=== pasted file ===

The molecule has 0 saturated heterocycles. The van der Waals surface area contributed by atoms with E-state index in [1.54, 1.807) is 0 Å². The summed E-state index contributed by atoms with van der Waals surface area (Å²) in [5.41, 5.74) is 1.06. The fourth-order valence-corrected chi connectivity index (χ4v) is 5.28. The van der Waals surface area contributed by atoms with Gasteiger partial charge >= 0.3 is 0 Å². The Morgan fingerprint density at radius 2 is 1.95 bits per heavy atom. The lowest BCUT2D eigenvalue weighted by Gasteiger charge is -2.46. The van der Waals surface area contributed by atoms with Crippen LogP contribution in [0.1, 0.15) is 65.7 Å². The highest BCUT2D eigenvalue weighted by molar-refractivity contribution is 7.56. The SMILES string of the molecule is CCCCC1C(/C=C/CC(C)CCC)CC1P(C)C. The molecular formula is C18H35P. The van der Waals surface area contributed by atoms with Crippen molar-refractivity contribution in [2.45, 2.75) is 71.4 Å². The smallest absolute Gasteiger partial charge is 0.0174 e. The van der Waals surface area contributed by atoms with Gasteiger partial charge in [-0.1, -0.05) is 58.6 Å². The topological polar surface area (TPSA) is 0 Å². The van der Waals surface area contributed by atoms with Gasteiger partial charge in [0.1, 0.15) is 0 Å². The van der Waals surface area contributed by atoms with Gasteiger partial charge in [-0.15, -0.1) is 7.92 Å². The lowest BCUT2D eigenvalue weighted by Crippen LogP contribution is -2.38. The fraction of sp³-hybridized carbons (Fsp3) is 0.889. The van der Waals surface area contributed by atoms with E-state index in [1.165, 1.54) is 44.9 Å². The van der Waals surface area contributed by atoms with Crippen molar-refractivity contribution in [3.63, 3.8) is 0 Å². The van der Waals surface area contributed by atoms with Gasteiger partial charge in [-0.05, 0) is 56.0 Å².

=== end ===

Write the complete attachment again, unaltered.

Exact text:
The molecule has 0 saturated heterocycles. The van der Waals surface area contributed by atoms with E-state index in [1.54, 1.807) is 0 Å². The summed E-state index contributed by atoms with van der Waals surface area (Å²) in [5.41, 5.74) is 1.06. The fourth-order valence-corrected chi connectivity index (χ4v) is 5.28. The van der Waals surface area contributed by atoms with Gasteiger partial charge >= 0.3 is 0 Å². The Morgan fingerprint density at radius 2 is 1.95 bits per heavy atom. The lowest BCUT2D eigenvalue weighted by Gasteiger charge is -2.46. The van der Waals surface area contributed by atoms with Crippen LogP contribution in [0.1, 0.15) is 65.7 Å². The highest BCUT2D eigenvalue weighted by molar-refractivity contribution is 7.56. The SMILES string of the molecule is CCCCC1C(/C=C/CC(C)CCC)CC1P(C)C. The molecular formula is C18H35P. The van der Waals surface area contributed by atoms with Crippen molar-refractivity contribution in [2.45, 2.75) is 71.4 Å². The smallest absolute Gasteiger partial charge is 0.0174 e. The van der Waals surface area contributed by atoms with Gasteiger partial charge in [-0.1, -0.05) is 58.6 Å². The topological polar surface area (TPSA) is 0 Å². The van der Waals surface area contributed by atoms with Gasteiger partial charge in [0.1, 0.15) is 0 Å². The van der Waals surface area contributed by atoms with Gasteiger partial charge in [-0.15, -0.1) is 7.92 Å². The lowest BCUT2D eigenvalue weighted by Crippen LogP contribution is -2.38. The fraction of sp³-hybridized carbons (Fsp3) is 0.889. The van der Waals surface area contributed by atoms with E-state index in [1.165, 1.54) is 44.9 Å². The van der Waals surface area contributed by atoms with Crippen molar-refractivity contribution in [3.63, 3.8) is 0 Å². The van der Waals surface area contributed by atoms with Gasteiger partial charge in [-0.05, 0) is 56.0 Å².